These days, the holy grail of storage is a single platform that meets all needs: one that’s fast, scalable, reliable and affordable. Unfortunately, there’s no escaping the fact that some storage solutions are simply better for specific projects than others, and attempting to stick with a homogeneous storage strategy may cost the organization a competitive edge or simply be impractical given today’s IT budgets.
Enjoying a one-size-fits-all storage solution becomes increasingly difficult as industry trends like hyperconverged infrastructure, cloud computing, virtualization and software-defined storage continue to gain steam in the data center. The reality is that instances of heterogeneous (multivendor) storage are quickly becoming the norm. In an effort to help those tasked with overseeing disparate storage devices better manage this type of storage deployment, here is an overview of its pros and cons, as well as several best practices for more-effective management.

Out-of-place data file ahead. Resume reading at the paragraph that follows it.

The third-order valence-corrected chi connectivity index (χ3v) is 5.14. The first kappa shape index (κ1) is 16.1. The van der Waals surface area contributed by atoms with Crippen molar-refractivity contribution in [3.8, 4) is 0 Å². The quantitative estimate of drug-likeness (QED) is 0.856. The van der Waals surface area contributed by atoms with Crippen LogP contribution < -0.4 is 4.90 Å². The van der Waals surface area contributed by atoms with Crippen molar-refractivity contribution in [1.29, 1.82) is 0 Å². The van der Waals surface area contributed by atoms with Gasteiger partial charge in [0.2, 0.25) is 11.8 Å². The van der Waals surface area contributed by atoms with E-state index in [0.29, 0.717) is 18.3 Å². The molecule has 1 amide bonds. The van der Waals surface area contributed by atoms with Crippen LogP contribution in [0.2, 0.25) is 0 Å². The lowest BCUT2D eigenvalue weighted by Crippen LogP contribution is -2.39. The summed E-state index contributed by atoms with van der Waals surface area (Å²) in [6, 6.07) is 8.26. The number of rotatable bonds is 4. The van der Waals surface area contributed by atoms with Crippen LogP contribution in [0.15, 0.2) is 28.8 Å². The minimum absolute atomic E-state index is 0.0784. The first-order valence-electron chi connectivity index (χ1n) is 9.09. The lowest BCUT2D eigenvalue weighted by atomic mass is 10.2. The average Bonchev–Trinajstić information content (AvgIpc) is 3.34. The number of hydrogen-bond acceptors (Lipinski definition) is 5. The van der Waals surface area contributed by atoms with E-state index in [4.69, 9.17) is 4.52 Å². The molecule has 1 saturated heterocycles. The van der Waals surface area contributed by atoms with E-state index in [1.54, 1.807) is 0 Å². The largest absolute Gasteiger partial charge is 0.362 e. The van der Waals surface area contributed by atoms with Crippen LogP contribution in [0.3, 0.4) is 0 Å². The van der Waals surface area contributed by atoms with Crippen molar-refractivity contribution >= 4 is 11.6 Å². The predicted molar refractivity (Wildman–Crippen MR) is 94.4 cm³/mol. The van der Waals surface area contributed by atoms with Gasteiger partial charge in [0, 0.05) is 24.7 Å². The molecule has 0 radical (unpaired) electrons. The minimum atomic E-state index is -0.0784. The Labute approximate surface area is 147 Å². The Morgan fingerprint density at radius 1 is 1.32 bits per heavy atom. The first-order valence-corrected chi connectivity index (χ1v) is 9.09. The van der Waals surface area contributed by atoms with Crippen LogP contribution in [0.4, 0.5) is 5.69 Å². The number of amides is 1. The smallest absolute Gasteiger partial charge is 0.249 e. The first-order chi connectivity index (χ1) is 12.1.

By far the primary benefit of a heterogeneous storage strategy is the flexibility it affords. The ability to pick and choose storage solutions that address specific business needs—whether it be performance, capacity or cost—is a significant advantage. Perhaps it’s a network-attached-storage (NAS) device that is designed for file storage, or storage-area network (SAN) optimized for a database. Either way, there’s always a system that’s better suited for a particular task or optimized for a specific function, and a heterogeneous storage strategy allows for a stronger alignment between the storage solution and the specific storage need.